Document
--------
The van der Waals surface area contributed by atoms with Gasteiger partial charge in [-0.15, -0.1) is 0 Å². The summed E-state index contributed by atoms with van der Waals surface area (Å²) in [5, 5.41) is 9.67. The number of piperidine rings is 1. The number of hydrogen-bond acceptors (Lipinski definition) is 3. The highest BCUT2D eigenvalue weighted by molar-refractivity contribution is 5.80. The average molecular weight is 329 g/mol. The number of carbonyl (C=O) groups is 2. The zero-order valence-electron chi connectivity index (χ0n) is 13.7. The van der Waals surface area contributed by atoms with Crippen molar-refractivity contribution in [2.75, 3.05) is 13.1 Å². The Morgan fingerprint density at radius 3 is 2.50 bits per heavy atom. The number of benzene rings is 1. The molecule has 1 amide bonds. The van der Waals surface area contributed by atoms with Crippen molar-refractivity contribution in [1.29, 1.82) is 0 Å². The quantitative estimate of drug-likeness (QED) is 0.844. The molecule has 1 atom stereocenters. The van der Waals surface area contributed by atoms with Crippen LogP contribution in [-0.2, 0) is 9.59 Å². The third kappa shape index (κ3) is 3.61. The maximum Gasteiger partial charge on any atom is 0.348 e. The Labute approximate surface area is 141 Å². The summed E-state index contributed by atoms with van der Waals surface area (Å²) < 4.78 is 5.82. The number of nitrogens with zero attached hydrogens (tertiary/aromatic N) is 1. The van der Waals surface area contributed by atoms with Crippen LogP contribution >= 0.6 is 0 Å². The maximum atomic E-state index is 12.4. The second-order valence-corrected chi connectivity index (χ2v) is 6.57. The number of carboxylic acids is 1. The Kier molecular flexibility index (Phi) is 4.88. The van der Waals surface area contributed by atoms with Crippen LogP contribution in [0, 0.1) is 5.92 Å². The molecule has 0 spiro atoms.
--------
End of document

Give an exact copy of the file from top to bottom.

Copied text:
The van der Waals surface area contributed by atoms with Gasteiger partial charge in [-0.15, -0.1) is 0 Å². The summed E-state index contributed by atoms with van der Waals surface area (Å²) in [5, 5.41) is 9.67. The number of piperidine rings is 1. The number of hydrogen-bond acceptors (Lipinski definition) is 3. The highest BCUT2D eigenvalue weighted by molar-refractivity contribution is 5.80. The average molecular weight is 329 g/mol. The number of carbonyl (C=O) groups is 2. The zero-order valence-electron chi connectivity index (χ0n) is 13.7. The van der Waals surface area contributed by atoms with Crippen molar-refractivity contribution in [2.75, 3.05) is 13.1 Å². The Morgan fingerprint density at radius 3 is 2.50 bits per heavy atom. The number of benzene rings is 1. The molecule has 1 amide bonds. The van der Waals surface area contributed by atoms with Crippen molar-refractivity contribution in [1.29, 1.82) is 0 Å². The quantitative estimate of drug-likeness (QED) is 0.844. The molecule has 1 atom stereocenters. The van der Waals surface area contributed by atoms with Crippen LogP contribution in [-0.2, 0) is 9.59 Å². The third kappa shape index (κ3) is 3.61. The maximum Gasteiger partial charge on any atom is 0.348 e. The Labute approximate surface area is 141 Å². The summed E-state index contributed by atoms with van der Waals surface area (Å²) < 4.78 is 5.82. The number of nitrogens with zero attached hydrogens (tertiary/aromatic N) is 1. The van der Waals surface area contributed by atoms with Crippen LogP contribution >= 0.6 is 0 Å². The maximum atomic E-state index is 12.4. The second-order valence-corrected chi connectivity index (χ2v) is 6.57. The number of carboxylic acids is 1. The Kier molecular flexibility index (Phi) is 4.88. The van der Waals surface area contributed by atoms with Crippen LogP contribution in [0, 0.1) is 5.92 Å². The molecule has 0 spiro atoms.